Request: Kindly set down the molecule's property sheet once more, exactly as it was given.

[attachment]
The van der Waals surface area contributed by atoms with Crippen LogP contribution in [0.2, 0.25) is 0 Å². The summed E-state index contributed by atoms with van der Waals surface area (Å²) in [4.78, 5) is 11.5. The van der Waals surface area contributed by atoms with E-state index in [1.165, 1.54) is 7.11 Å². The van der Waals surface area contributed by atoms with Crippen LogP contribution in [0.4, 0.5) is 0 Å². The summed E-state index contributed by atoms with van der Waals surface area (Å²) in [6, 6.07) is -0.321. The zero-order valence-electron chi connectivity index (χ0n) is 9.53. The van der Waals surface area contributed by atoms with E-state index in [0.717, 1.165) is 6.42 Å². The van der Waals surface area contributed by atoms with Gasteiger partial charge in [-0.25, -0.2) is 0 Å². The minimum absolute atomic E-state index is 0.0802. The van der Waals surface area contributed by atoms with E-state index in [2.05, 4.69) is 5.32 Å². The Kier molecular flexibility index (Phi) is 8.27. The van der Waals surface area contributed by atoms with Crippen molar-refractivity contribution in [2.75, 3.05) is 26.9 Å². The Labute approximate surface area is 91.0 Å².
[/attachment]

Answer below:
The van der Waals surface area contributed by atoms with Crippen LogP contribution in [0.2, 0.25) is 0 Å². The summed E-state index contributed by atoms with van der Waals surface area (Å²) in [4.78, 5) is 11.5. The van der Waals surface area contributed by atoms with E-state index in [1.165, 1.54) is 7.11 Å². The van der Waals surface area contributed by atoms with Crippen LogP contribution in [0.4, 0.5) is 0 Å². The summed E-state index contributed by atoms with van der Waals surface area (Å²) in [6, 6.07) is -0.321. The zero-order valence-electron chi connectivity index (χ0n) is 9.53. The van der Waals surface area contributed by atoms with E-state index in [0.717, 1.165) is 6.42 Å². The van der Waals surface area contributed by atoms with Gasteiger partial charge in [-0.25, -0.2) is 0 Å². The minimum absolute atomic E-state index is 0.0802. The van der Waals surface area contributed by atoms with E-state index in [2.05, 4.69) is 5.32 Å². The Kier molecular flexibility index (Phi) is 8.27. The van der Waals surface area contributed by atoms with Crippen molar-refractivity contribution in [2.75, 3.05) is 26.9 Å². The Labute approximate surface area is 91.0 Å².